Delta, union in talks to avoid furloughs after 1,806 pilots take early retirement

FILE PHOTO: Delta Air Lines passenger planes are seen parked due to flight reductions made to slow the spread of coronavirus disease (COVID-19), at Birmingham-Shuttlesworth International Airport in Birmingham, Alabama, U.S. March 25, 2020. REUTERS/Elijah Nouvelage/File Photo

CHICAGO (Reuters) - Delta Air Lines DAL.N and the union representing its pilots said on Friday they remain in talks to avoid furloughs after 1,806 pilots agreed to early retirement programs, with the airline pointing to the outlook for a pandemic recovery as key to its final decision.

In a memo to pilots, Delta’s head of flight operations John Laughter said there had been “additional changes to travel demand and recovery forecasts” in recent weeks that the airline is assessing as it charts a path for a multi-year recovery.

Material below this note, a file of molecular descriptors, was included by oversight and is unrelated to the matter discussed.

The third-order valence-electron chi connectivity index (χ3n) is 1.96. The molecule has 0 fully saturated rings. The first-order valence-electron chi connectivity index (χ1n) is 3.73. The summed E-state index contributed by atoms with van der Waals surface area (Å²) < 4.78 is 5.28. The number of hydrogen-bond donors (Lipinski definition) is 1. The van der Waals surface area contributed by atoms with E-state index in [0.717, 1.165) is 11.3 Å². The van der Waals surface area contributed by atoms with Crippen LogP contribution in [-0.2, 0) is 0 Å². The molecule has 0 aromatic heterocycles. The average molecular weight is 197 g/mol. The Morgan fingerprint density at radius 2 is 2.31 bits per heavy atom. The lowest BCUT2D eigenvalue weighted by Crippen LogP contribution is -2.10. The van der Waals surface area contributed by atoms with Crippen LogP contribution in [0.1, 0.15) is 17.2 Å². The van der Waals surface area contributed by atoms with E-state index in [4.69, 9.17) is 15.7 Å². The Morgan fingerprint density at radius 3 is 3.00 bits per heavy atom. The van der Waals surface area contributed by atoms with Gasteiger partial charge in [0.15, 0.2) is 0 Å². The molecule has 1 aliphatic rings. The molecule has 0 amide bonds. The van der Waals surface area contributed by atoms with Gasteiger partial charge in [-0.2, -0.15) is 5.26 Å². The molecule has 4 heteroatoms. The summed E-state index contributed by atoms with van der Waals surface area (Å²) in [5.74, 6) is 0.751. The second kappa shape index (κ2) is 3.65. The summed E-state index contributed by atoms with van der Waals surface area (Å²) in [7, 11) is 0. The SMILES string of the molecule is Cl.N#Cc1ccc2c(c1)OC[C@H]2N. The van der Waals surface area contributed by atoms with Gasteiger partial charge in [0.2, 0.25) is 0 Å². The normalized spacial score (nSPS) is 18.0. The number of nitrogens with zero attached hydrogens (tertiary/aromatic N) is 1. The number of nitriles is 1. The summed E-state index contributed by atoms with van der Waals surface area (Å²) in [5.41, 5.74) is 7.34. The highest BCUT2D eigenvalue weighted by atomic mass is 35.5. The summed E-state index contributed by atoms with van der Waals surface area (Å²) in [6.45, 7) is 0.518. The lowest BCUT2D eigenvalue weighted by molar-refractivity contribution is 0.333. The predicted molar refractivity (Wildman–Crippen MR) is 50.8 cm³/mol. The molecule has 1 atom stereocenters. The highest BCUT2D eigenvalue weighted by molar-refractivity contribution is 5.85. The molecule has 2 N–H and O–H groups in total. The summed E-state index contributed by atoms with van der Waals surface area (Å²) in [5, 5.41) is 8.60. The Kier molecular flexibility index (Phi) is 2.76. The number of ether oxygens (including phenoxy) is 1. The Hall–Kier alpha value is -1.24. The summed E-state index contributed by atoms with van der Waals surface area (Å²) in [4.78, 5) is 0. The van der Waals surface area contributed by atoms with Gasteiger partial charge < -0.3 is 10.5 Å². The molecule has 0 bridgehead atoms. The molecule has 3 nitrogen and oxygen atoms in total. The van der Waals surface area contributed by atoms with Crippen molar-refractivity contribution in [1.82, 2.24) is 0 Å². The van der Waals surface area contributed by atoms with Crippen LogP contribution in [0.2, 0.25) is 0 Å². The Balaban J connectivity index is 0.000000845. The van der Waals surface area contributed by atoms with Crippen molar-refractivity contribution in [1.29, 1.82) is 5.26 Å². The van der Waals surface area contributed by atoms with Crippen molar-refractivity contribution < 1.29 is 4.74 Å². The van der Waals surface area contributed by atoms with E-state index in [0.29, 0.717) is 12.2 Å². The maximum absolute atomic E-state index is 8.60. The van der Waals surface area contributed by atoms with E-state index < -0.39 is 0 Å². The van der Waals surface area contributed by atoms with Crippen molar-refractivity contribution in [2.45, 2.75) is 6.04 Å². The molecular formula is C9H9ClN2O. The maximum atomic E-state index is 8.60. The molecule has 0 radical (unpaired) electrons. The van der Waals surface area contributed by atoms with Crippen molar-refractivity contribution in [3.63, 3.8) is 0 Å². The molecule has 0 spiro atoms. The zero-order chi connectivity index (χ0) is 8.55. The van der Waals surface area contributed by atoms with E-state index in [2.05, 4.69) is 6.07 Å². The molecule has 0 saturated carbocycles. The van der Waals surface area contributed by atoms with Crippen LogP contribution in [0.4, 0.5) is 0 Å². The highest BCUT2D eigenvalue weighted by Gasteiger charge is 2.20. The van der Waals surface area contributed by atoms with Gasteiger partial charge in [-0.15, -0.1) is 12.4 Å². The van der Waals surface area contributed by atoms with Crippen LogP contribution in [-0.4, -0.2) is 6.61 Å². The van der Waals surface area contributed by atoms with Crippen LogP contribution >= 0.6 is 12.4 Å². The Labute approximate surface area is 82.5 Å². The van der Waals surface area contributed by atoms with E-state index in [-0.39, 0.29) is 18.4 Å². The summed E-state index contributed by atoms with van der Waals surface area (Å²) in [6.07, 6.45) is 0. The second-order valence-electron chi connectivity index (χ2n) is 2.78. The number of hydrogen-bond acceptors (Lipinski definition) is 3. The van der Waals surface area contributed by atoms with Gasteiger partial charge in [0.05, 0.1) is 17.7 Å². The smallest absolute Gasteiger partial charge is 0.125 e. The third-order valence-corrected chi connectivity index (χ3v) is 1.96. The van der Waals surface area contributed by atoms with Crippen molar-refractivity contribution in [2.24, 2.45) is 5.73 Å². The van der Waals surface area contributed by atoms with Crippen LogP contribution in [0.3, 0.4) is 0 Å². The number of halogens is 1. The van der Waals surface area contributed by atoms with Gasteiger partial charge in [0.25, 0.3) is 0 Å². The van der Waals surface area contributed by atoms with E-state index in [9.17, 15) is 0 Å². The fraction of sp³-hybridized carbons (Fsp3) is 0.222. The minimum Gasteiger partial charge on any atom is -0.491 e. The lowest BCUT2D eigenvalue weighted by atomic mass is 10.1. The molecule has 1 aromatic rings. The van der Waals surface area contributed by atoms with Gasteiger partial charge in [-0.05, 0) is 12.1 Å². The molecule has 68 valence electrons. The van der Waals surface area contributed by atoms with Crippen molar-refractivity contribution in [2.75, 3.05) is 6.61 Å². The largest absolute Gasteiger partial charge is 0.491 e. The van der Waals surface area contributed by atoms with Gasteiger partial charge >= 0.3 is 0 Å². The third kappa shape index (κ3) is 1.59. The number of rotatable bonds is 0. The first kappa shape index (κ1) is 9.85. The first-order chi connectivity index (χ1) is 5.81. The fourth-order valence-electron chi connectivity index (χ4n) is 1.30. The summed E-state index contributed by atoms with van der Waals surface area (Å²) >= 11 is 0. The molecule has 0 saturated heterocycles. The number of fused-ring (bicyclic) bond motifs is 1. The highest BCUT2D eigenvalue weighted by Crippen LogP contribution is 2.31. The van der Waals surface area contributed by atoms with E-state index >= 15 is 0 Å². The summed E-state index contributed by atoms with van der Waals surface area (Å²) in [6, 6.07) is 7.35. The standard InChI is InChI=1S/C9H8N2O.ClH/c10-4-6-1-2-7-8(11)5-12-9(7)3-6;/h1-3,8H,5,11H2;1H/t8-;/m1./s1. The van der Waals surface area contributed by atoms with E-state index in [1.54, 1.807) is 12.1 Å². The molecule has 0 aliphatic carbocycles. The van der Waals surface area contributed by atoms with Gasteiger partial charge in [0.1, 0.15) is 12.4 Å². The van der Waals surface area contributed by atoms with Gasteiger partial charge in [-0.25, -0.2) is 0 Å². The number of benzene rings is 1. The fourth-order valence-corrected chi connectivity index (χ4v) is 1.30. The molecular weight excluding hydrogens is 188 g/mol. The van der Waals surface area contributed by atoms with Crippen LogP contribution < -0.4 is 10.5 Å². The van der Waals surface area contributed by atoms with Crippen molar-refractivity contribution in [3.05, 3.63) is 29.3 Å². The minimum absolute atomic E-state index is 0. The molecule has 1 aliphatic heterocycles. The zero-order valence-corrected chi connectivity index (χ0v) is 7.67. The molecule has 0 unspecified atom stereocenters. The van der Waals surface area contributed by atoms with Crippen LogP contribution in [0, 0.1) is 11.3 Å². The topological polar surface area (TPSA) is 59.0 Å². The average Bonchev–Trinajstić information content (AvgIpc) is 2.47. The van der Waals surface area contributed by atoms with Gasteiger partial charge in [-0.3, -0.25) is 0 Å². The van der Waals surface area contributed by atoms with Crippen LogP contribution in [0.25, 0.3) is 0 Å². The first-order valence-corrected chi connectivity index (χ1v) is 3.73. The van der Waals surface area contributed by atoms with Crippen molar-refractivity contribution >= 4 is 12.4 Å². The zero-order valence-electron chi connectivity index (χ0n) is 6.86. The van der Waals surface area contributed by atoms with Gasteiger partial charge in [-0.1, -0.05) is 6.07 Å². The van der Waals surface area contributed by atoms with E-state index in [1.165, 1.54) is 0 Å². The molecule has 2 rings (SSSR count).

Delta will communicate more next week, he said, without providing more details.

A Delta spokesman said “furloughs remain a last resort and we continue to stay engaged with ALPA to find a way to spread the flying among the pilots to reduce or avoid furloughs altogether.”

Delta had sent warnings of potential furloughs to 2,258 pilots, the Master Executive Council (MEC) of the Air Line Pilots Association (ALPA) said in a statement, adding it hoped for additional voluntary options for pilots similar to programs at other major carriers.

Reporting by Tracy Rucinski; Editing by Chizu Nomiyama and Grant McCool